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Abu Dhabi, UAEMonday 19 November 2018

UK blocks prison conversion study

Jail-based inquiry into reasons why convicts turn to Islam has been rejected by authorities

Former UK Justice Secretary Michael Gove commissioned a study on prison radicalisation AFP
Former UK Justice Secretary Michael Gove commissioned a study on prison radicalisation AFP

The UK government has blocked a wide-ranging study into the process of prison-based religious conversion despite concerns over the impact of charismatic preachers on radicalising inmates.

Researchers wanted to interview inmates and staff at eight jails to understand the reasons behind conversion to Islam and how the process could be harnessed to reduce offending when they were released.

The study has the backing of experts including Max Hill, a lawyer who independently reviews the UK’s anti-terror laws, and the governors of the jails identified for the study, which included a top-security prison, youth and women’s jails.

Prof Matthew Wilkinson, the lead researcher based at the School of Oriental and African Studies, London, insisted the planned study was not about radicalisation but believed that authorities were concerned about what researchers might find.

“Just because we are studying Muslims and convert Muslims does not mean that we are studying radicalisation,” he said. “We think that the choice to follow Islam can be rational, positive decision and we want to discover how it can be managed appropriately to help prison governors in their duty to prevent reoffending.”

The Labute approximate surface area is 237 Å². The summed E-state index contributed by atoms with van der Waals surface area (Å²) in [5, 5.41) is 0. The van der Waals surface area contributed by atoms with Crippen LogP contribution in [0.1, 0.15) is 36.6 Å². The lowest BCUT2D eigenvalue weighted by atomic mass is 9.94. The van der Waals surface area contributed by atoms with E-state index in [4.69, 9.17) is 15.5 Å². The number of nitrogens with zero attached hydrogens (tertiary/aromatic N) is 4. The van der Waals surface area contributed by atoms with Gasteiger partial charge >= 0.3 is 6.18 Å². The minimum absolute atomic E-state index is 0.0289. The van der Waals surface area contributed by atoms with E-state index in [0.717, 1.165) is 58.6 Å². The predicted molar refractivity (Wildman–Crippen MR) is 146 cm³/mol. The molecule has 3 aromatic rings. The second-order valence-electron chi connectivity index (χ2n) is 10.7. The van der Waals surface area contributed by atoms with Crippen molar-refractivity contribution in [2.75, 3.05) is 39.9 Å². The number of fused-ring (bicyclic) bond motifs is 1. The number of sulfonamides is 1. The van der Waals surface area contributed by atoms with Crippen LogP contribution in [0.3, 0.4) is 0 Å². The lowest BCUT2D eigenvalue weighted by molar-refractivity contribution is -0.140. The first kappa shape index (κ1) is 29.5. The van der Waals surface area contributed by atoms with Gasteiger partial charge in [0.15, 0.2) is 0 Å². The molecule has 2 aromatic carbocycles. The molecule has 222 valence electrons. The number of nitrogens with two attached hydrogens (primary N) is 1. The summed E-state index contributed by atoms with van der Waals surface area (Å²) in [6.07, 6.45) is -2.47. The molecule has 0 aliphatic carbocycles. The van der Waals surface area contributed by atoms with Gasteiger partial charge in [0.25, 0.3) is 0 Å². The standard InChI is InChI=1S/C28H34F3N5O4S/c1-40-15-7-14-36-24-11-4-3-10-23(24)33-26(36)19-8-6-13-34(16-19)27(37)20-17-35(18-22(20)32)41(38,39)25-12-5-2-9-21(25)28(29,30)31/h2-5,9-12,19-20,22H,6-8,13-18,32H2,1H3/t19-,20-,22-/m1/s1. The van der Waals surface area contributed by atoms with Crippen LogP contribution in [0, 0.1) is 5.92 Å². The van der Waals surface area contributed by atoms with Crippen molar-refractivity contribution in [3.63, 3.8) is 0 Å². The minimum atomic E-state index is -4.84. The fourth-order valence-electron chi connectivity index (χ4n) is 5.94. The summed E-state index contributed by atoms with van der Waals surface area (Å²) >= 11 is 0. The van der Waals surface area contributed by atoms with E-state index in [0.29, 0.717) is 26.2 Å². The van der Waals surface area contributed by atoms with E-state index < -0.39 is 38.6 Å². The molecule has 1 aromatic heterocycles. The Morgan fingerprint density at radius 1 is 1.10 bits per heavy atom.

The research project has been given the go-ahead in Switzerland and France, but UK prison officials were understood to be concerned about the resources required for the three-year study that sought in-depth interviews with dozens of inmates.

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Concern about the impact of Muslim conversion and radicalisation in prison has been raised by successive governments and follows research suggesting that the last 15 major terrorist attacks in Europe have had some connection with prison.

The block on the conversion research came despite a report from a government-commissioned report into Islamist extremism in 2016 that found there was a “lack of hard data on conversions and the reasons behind them” for inmates.

The report, by a former prison governor, called for a “comprehensive and coordinated” strategy to monitor the growing problem of extremism, and called for the containment of known extremists in dedicated specialist units at key prisons.

Critics of government policy said that prisons were not doing enough to tackle extremist behaviour before inmates were released. “It’s not about change, it’s about containment,” said Fiyaz Mughal, of Faith Matters, a group which charts anti-Muslim violence in the UK.

The proportion of Muslim prisoners in England and Wales has grown from 7.7 per cent of the prison population to 15.3 per cent in 15 years to 2017.

It has been suggested that inmates have converted to Islam for reasons including protection from gangs, better food and after an enforced period of reflection inside jail.

A prison service spokesperson said: “We receive many requests from academics to conduct research in prisons and have to carefully consider the benefits of their proposals, any legal and ethical issues, and the impact they would have on the Prison Service.”